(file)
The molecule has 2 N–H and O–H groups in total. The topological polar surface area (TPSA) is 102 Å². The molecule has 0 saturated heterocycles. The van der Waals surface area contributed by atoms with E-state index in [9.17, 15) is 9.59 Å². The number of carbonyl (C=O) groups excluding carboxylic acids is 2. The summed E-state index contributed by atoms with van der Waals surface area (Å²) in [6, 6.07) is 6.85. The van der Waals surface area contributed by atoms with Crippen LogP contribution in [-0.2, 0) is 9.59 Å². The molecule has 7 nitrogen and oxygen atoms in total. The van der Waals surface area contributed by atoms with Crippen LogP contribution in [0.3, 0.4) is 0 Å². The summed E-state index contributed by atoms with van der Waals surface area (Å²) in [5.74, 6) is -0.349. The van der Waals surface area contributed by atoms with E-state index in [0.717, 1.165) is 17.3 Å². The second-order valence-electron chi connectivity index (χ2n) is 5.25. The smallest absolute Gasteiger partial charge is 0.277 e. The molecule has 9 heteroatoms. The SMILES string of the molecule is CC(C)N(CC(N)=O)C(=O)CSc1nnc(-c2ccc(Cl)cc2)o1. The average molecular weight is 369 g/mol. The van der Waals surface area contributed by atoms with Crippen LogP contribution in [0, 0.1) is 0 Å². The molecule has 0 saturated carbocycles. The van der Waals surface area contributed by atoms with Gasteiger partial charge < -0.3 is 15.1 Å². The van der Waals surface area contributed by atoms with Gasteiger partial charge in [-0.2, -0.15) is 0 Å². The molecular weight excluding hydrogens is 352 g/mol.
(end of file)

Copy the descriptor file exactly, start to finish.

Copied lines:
The molecule has 2 N–H and O–H groups in total. The topological polar surface area (TPSA) is 102 Å². The molecule has 0 saturated heterocycles. The van der Waals surface area contributed by atoms with E-state index in [9.17, 15) is 9.59 Å². The number of carbonyl (C=O) groups excluding carboxylic acids is 2. The summed E-state index contributed by atoms with van der Waals surface area (Å²) in [6, 6.07) is 6.85. The van der Waals surface area contributed by atoms with Crippen LogP contribution in [-0.2, 0) is 9.59 Å². The molecule has 7 nitrogen and oxygen atoms in total. The van der Waals surface area contributed by atoms with Crippen LogP contribution in [0.3, 0.4) is 0 Å². The summed E-state index contributed by atoms with van der Waals surface area (Å²) in [5.74, 6) is -0.349. The van der Waals surface area contributed by atoms with E-state index in [0.717, 1.165) is 17.3 Å². The second-order valence-electron chi connectivity index (χ2n) is 5.25. The smallest absolute Gasteiger partial charge is 0.277 e. The molecule has 9 heteroatoms. The SMILES string of the molecule is CC(C)N(CC(N)=O)C(=O)CSc1nnc(-c2ccc(Cl)cc2)o1. The average molecular weight is 369 g/mol. The van der Waals surface area contributed by atoms with Crippen LogP contribution in [0, 0.1) is 0 Å². The molecule has 0 saturated carbocycles. The van der Waals surface area contributed by atoms with Gasteiger partial charge < -0.3 is 15.1 Å². The van der Waals surface area contributed by atoms with Gasteiger partial charge in [-0.2, -0.15) is 0 Å². The molecular weight excluding hydrogens is 352 g/mol.